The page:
Quietly (4 stars)

This article is from 2013


credit: Anthony Woods

Tough drama about two men with a violent past

Owen McCaffferty’s new play Quietly relies on silence and tension and very little fuss to present heart breaking personal dramas in an intimate but public setting. Set in a nondescript Belfast pub over the course of a football match, Jamie and Ian meet to battle their way through an event that took place 36 years earlier. The two men weave their tales, dancing around one another as they reveal their stories to only a non-judgemental bar keeper and the audience.

Patrick O’Kane as Jimmy is intensely watchable, his silences frequently revealing more than any dialogue could as he struggles to come to terms with the actions of a 16 year old boy who now stands before him as a man. The hope of forgiveness for the stupidity of youth and sectarian tensions loom large throughout and the pain of reconciliation for both men is uncomfortably and unambiguously displayed in the way they stalk the stage and each other. Quietly is tough and moving, and still able to ring true as much now as at the height of the troubles.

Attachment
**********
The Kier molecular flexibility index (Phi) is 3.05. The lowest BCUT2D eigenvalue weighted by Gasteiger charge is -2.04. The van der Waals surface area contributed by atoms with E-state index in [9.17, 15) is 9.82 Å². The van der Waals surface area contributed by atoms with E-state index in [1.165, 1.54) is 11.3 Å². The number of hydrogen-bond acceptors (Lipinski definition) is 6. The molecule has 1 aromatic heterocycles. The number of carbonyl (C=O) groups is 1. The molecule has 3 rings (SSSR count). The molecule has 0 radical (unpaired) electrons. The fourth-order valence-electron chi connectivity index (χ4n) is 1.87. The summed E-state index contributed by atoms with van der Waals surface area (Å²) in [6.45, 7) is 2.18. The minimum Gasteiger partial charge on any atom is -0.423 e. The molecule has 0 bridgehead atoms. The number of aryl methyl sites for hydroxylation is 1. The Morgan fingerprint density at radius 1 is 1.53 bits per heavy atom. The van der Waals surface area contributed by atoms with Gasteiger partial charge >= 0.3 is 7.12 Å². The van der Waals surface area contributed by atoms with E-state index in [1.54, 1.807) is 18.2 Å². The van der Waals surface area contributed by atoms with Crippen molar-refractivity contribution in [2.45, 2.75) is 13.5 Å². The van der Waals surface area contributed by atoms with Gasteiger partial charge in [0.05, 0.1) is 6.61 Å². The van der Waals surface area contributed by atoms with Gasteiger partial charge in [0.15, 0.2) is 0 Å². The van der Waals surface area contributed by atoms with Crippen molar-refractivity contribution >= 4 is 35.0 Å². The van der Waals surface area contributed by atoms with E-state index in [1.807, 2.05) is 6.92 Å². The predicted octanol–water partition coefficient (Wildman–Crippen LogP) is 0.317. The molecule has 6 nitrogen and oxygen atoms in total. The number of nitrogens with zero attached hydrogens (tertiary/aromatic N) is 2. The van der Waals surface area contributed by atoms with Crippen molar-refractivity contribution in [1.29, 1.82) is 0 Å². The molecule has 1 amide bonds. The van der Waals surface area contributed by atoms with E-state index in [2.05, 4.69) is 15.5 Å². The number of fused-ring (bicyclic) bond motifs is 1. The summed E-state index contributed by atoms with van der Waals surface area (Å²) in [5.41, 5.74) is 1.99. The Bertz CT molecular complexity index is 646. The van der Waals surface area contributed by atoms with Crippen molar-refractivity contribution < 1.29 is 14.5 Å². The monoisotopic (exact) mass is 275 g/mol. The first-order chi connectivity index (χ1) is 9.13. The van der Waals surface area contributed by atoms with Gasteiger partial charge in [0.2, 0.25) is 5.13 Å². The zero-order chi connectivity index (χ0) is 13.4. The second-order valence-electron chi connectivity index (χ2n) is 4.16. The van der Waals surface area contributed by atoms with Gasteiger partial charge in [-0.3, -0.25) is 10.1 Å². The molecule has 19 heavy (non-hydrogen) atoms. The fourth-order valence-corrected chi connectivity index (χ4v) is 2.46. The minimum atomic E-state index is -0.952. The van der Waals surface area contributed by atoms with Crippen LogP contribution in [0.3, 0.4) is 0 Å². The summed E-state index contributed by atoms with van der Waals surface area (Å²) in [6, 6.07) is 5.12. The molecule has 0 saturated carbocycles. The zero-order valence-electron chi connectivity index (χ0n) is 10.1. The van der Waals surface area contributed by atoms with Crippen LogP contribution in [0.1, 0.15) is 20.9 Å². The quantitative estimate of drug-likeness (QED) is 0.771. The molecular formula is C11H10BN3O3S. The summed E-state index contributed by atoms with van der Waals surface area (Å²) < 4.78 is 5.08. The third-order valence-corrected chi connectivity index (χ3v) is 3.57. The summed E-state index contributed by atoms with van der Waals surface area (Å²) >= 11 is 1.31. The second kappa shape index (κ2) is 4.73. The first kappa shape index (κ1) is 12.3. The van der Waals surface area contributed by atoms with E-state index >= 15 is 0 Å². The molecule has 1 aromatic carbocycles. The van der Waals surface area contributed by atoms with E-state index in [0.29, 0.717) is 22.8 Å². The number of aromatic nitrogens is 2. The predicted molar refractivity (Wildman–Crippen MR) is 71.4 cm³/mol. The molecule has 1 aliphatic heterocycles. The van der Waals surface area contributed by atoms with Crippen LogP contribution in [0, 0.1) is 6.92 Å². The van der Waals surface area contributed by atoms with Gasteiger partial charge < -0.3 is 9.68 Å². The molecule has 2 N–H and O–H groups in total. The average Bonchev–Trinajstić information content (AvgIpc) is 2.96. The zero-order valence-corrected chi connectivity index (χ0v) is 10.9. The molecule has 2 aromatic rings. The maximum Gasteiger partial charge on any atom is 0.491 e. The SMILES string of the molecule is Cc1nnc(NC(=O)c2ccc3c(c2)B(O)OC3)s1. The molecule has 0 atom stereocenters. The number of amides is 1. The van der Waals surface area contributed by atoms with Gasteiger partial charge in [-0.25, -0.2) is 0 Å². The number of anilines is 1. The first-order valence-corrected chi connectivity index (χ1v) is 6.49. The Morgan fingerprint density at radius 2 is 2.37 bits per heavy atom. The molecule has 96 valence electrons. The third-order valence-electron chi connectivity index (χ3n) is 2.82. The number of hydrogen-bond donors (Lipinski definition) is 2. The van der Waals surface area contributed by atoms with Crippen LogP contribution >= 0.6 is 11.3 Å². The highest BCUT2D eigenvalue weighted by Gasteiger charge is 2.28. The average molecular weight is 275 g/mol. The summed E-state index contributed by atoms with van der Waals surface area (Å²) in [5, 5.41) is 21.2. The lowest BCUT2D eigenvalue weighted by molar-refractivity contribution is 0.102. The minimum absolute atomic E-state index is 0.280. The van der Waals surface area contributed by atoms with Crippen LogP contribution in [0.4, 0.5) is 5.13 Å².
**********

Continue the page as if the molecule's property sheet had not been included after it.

Traverse Theatre, 228 1404, until 25 Aug (not 12, 19), times vary, £17–£19 (£6–£14).


  • 4 stars

‘There’s more to the truth than facts.’ Belfast is a place where things need to be said. Jimmy and Ian are meeting tonight for the first time. They share a violent past. They need to talk. Quietly is a powerful story about truth and forgiveness. It premiered at the Abbey Theatre, Dublin in November 2012 and was nominated…